Another area that the defense was not as proficient in on Saturday was takeaways. After forcing five turnovers against Temple and three against Syracuse, they were unable to force any against Delaware. Give the Blue Hens credit as like Rutgers, they have yet to turn the ball over this season in three games. However, generating takeaways is critical for Rutgers to be successful in Big Ten play. Changing momentum and shortening the field will be key against conference foes that are predominately more talented and have more depth.
Rutgers opens Big Ten play next Saturday in the Big House against No. 25 Michigan, who are also unbeaten at 3-0. Last season’s meeting was a wild affair that RU lost in triple overtime by the final score of 48-42. However, the Scarlet Knight defense did a good job against Wolverines ground game, holding them to 147 yards on just 3.4 yards per carry.
It will be extremely difficult for the RU defense to be as effective against the Michigan run game next week. Against Northern Illinois on Saturday, a team that beat traditionally run heavy Georgia Tech 22-21 in their season opener, the Wolverines rushed for a staggering 373 yards and averaged 7.8 yards per carry in a 63-10 blowout victory. This is a trend though as Michigan has now rushed for 1,051 yards and averaging 7.2 yards per carry through three games. Against Washington from the PAC-12, they rushed for 343 yards on 6.1 yards per carry.
All of a sudden after a performance against Delaware that warning signs showed up for the Rutgers defense, the prospect of facing the Michigan run game is a scary proposition. If they want to be competitive in that game, they have to do a much better job of slowing them down on the ground.
Even if they struggle against Michigan, the real key is how Rutgers does against more evenly talented opponents like Northwestern, Illinois and Maryland. Defense was the backbone of every good Rutgers team in Schiano’s first tenure. If that unit can improve from last season, especially in continuing to generate takeaways, standing up against the run and limiting big plays, it would go a long way towards giving this team a chance to make significant progress this season and even a shot at winning six games.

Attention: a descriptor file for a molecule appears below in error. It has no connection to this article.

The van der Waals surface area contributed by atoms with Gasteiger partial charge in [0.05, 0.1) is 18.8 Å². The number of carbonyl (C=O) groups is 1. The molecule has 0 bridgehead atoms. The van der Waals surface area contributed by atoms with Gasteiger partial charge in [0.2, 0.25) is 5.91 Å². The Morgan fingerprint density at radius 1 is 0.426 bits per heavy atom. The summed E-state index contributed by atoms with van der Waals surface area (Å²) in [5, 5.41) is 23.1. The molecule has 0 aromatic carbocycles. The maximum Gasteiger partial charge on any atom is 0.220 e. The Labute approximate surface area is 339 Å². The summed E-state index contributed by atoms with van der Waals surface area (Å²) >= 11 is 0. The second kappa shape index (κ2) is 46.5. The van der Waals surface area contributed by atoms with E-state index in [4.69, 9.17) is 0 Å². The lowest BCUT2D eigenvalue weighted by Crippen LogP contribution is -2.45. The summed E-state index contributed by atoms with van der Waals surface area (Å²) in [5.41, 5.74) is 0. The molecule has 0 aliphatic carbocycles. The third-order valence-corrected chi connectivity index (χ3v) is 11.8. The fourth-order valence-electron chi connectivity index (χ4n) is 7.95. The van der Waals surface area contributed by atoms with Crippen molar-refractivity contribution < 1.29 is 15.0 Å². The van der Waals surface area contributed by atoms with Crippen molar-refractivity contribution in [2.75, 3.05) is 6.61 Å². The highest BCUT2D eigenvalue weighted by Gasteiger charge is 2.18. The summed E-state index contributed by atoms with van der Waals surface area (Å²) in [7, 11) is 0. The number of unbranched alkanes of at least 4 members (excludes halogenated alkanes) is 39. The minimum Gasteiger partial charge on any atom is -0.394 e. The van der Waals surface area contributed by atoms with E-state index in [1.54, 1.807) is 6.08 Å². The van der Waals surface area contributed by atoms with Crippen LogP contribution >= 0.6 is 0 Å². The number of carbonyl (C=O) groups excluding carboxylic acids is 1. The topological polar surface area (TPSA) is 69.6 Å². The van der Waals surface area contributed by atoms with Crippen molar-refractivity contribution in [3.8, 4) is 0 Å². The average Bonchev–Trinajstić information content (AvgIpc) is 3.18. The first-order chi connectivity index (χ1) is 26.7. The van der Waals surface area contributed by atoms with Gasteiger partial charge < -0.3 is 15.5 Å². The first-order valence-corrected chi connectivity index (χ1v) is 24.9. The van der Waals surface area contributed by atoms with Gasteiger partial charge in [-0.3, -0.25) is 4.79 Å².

Schiano was blunt in his assessment, stating, “Much better in the second half, but we can’t go out and do that. We have to play Rutgers defense all the time, Rutgers special teams all the time; and as the offense gets better and better, the offensive line gets better and better, that’s when we can become a team.”
Rutgers has made a lot of progress in starting the season with a 3-0 record for the first time since 2012. The defense was brilliant against Syracuse on the road, so much that we wondered if it was entering elite territory. An uneven performance against Delaware shouldn’t erase the strong performances against the Orange and Temple. Even so, it’s fair to be concerned. As the Scarlet Knights enter Big Ten play, the defense holding up against the run is crucial to making even more progress this season. If they don’t, winning conference games will be a challenge.